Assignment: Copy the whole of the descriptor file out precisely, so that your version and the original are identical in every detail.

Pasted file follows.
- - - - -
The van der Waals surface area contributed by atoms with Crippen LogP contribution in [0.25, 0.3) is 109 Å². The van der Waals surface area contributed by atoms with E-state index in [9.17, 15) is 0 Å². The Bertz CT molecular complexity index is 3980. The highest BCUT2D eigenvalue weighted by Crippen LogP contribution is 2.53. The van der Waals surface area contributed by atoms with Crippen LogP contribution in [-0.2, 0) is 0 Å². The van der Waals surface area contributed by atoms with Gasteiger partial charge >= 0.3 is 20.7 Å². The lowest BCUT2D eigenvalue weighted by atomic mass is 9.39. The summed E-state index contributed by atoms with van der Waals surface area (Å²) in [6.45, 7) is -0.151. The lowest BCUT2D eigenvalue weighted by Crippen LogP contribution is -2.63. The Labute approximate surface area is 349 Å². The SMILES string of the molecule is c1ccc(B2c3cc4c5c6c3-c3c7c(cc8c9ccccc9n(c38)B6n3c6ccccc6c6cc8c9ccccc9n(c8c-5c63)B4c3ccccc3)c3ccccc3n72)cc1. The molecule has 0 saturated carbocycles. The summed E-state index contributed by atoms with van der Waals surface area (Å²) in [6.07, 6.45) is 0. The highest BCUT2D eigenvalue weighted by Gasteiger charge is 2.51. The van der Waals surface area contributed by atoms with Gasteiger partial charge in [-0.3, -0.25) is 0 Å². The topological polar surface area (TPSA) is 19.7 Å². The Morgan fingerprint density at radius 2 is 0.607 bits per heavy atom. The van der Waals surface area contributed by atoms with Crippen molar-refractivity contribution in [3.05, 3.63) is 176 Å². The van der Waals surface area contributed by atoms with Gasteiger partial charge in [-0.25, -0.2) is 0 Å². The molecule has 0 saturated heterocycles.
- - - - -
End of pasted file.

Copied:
The van der Waals surface area contributed by atoms with Crippen LogP contribution in [0.25, 0.3) is 109 Å². The van der Waals surface area contributed by atoms with E-state index in [9.17, 15) is 0 Å². The Bertz CT molecular complexity index is 3980. The highest BCUT2D eigenvalue weighted by Crippen LogP contribution is 2.53. The van der Waals surface area contributed by atoms with Crippen LogP contribution in [-0.2, 0) is 0 Å². The van der Waals surface area contributed by atoms with Gasteiger partial charge >= 0.3 is 20.7 Å². The lowest BCUT2D eigenvalue weighted by atomic mass is 9.39. The summed E-state index contributed by atoms with van der Waals surface area (Å²) in [6.45, 7) is -0.151. The lowest BCUT2D eigenvalue weighted by Crippen LogP contribution is -2.63. The Labute approximate surface area is 349 Å². The SMILES string of the molecule is c1ccc(B2c3cc4c5c6c3-c3c7c(cc8c9ccccc9n(c38)B6n3c6ccccc6c6cc8c9ccccc9n(c8c-5c63)B4c3ccccc3)c3ccccc3n72)cc1. The molecule has 0 saturated carbocycles. The summed E-state index contributed by atoms with van der Waals surface area (Å²) in [6.07, 6.45) is 0. The highest BCUT2D eigenvalue weighted by Gasteiger charge is 2.51. The van der Waals surface area contributed by atoms with Gasteiger partial charge in [-0.3, -0.25) is 0 Å². The topological polar surface area (TPSA) is 19.7 Å². The Morgan fingerprint density at radius 2 is 0.607 bits per heavy atom. The van der Waals surface area contributed by atoms with Crippen molar-refractivity contribution in [3.05, 3.63) is 176 Å². The van der Waals surface area contributed by atoms with Gasteiger partial charge in [-0.25, -0.2) is 0 Å². The molecule has 0 saturated heterocycles.